Breathing with your Brain - Royal Society Summer Exhibition | University of Oxford
Breathing with your brain
Breathing with your brain

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Breathing with your Brain - Royal Society Summer Exhibition

Researchers from the University of Oxford have been sharing their work with the public at the Royal Society Summer Science Exhibition (1-7 July 2019).

Breathe Oxford is a diverse group of neuroscientists, psychologists and clinicians studying the neuroscience of breathlessness. Their work shows that breathing is about more than just the lungs. In fact, the brain has a powerful influence on our experiences. This explains why some people still feel out of breath, even when they have been provided with medical care.

They explore how the brain controls our feelings of being out of breath using cutting-edge brain imaging technology. Understanding this control system could lead to revolutionary, personalised treatments for breathlessness.

Their exhibit at the Royal Society Summer Science Exhibition will bring the topic of ‘Breathing with your Brain’ to life, helping visitors to understand the how the brain controls our feelings of being out of breath.

Researcher and lead organiser Dr Sarah Finnegan said: 'Our research has shown the power of the brain-body interaction in influencing how we perceive our breathing.

'This is a relationship that we are only now just beginning to understand, and we hope eventually to develop target treatments for individuals, helping millions of people who are limited by their breathlessness.

'We are thrilled to be able to share some of the cutting-edge neuroscience that takes place at Oxford with visitors to the Royal Society, and hopefully we can inspire some future scientists!'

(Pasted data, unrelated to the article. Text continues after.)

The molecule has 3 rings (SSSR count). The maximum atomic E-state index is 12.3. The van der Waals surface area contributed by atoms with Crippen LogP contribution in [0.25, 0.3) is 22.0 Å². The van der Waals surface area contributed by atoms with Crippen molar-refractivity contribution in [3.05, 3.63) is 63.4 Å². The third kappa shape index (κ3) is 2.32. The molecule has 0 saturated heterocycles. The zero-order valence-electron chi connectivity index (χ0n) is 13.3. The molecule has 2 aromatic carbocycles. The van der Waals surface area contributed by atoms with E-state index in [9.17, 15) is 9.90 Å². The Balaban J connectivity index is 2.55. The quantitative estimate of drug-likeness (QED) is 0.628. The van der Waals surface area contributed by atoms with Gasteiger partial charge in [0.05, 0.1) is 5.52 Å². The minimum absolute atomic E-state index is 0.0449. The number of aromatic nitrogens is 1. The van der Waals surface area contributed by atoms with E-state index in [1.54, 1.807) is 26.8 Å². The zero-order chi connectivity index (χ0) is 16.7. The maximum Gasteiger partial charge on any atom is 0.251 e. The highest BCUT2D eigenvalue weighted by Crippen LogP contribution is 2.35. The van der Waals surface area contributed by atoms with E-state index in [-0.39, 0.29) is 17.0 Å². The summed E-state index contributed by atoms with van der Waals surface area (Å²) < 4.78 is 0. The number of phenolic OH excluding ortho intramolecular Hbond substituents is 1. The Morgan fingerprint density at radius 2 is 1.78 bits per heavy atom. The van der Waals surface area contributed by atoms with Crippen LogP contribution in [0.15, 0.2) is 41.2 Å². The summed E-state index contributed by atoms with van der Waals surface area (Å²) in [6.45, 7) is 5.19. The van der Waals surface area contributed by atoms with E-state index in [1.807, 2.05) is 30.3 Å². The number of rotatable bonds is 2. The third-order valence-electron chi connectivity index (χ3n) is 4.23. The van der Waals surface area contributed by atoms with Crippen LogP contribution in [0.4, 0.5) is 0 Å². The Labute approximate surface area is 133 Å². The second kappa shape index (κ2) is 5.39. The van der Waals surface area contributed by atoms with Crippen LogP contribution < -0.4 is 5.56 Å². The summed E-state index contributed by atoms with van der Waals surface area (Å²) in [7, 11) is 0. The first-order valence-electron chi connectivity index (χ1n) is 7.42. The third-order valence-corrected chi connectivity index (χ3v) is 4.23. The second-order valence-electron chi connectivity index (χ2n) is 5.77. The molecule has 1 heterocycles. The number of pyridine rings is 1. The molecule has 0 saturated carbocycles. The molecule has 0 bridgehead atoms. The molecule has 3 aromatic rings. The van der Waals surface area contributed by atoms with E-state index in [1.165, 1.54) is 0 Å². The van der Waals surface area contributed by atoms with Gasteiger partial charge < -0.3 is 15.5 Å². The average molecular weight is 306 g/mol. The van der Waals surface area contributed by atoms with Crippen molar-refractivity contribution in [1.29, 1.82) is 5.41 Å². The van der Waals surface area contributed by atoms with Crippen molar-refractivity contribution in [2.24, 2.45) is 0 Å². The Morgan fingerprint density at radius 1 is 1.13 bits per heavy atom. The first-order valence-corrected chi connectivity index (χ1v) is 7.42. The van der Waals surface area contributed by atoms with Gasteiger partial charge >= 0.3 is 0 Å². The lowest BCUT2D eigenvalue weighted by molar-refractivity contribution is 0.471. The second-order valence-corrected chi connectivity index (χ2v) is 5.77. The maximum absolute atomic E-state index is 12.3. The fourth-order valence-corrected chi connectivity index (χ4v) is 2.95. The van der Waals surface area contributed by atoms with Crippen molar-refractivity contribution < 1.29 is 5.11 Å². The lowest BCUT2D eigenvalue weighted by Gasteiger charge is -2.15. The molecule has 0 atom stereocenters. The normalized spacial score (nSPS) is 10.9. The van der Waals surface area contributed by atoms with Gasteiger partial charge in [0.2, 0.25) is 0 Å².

It is estimated that one in nine people experience some form of breathlessness, which is most common in conditions such as heart failure, lung disease, panic disorder and Parkinson’s. But there are also significant numbers of people who have unexplained breathlessness, which Breathe Oxford hypothesise might be driven by the networks in the brain.

Breathe Oxford has examined breathlessness in athletes, healthy individuals and people with chronic lung disease, seeking clues as to why some individuals become disabled by their breathlessness, while others, with the same lung function, live normal lives.

Visitors to the exhibit will be able to simulate living with chronic breathlessness by exercising on the ‘Steppatron’ with a straw in their mouth and a clip on their nose. They will also be able to witness the brain’s relationship with breathing on a 3D-printed scale model of a human torso with breathing lungs and LED lights which will highlight the neural pathways between the brain and the lungs. A specially commissioned animation will also reveal more about the background to the science.

Other stalls at the Summer Exhibition this year that involve Oxford research are:

Robots in the Danger Zone - Dr Maurice Fallon and others from the Department of Engineering Science's Oxford Robotics Institute will be demonstrating their research into robotics for inspection of dirty, dull and dangerous places, specifically with walking robots, such as their quadruped ANYmal. The stand is being presented by the ORCA Robotics Hub. See a video of the group's work here.

Living on the Moon! - an interactive experience highlighting the progress of lunar science since the Apollo 11 Moon landings 50 years ago. The exhibit illustrates the journey from Moon landing, to Lunar sample science, to the current generation of Moon rovers looking for water on the Moon, and provides a look forward to the next 50 years and a vision of a permanent human presence on the Moon. (Researcher: Dr Neil Bowles from the Department of Physics.)

In Your Element - 150 years of the periodic table: Investigating the elements that are essential to life. Biogeochemists from the Department of Earth Sciences' OceanBug team are presenting the journey of elements from the earth’s crust through the ocean and ultimately to feed life throughout Earth’s history. The exhibit is led by the University of Warwick.